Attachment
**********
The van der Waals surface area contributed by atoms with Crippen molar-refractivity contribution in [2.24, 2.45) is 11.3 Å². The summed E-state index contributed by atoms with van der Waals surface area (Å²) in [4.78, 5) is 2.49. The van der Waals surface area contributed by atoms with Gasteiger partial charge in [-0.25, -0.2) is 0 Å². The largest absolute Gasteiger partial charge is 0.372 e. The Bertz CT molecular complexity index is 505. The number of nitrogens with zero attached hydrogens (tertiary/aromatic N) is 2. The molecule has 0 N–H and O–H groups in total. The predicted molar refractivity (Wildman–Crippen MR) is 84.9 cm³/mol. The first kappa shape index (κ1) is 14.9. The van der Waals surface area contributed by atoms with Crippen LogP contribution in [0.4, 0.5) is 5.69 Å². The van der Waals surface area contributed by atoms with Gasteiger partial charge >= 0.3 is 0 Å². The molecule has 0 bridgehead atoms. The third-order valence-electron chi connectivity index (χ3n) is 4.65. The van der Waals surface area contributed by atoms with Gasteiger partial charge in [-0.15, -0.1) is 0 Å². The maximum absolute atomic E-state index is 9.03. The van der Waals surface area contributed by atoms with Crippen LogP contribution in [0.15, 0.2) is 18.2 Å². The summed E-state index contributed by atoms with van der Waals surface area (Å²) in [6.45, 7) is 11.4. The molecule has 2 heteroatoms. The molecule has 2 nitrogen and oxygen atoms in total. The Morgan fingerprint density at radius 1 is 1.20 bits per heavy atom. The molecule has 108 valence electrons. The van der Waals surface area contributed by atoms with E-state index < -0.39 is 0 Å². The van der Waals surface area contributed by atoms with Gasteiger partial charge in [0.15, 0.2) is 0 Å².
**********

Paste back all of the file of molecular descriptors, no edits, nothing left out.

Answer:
The van der Waals surface area contributed by atoms with Crippen molar-refractivity contribution in [2.24, 2.45) is 11.3 Å². The summed E-state index contributed by atoms with van der Waals surface area (Å²) in [4.78, 5) is 2.49. The van der Waals surface area contributed by atoms with Gasteiger partial charge in [-0.25, -0.2) is 0 Å². The largest absolute Gasteiger partial charge is 0.372 e. The Bertz CT molecular complexity index is 505. The number of nitrogens with zero attached hydrogens (tertiary/aromatic N) is 2. The molecule has 0 N–H and O–H groups in total. The predicted molar refractivity (Wildman–Crippen MR) is 84.9 cm³/mol. The first kappa shape index (κ1) is 14.9. The van der Waals surface area contributed by atoms with Crippen LogP contribution in [0.4, 0.5) is 5.69 Å². The van der Waals surface area contributed by atoms with Gasteiger partial charge >= 0.3 is 0 Å². The molecule has 0 bridgehead atoms. The third-order valence-electron chi connectivity index (χ3n) is 4.65. The van der Waals surface area contributed by atoms with Gasteiger partial charge in [-0.15, -0.1) is 0 Å². The maximum absolute atomic E-state index is 9.03. The van der Waals surface area contributed by atoms with Crippen LogP contribution in [0.15, 0.2) is 18.2 Å². The summed E-state index contributed by atoms with van der Waals surface area (Å²) in [6.45, 7) is 11.4. The molecule has 2 heteroatoms. The molecule has 2 nitrogen and oxygen atoms in total. The Morgan fingerprint density at radius 1 is 1.20 bits per heavy atom. The molecule has 108 valence electrons. The van der Waals surface area contributed by atoms with E-state index < -0.39 is 0 Å². The van der Waals surface area contributed by atoms with Gasteiger partial charge in [0.15, 0.2) is 0 Å².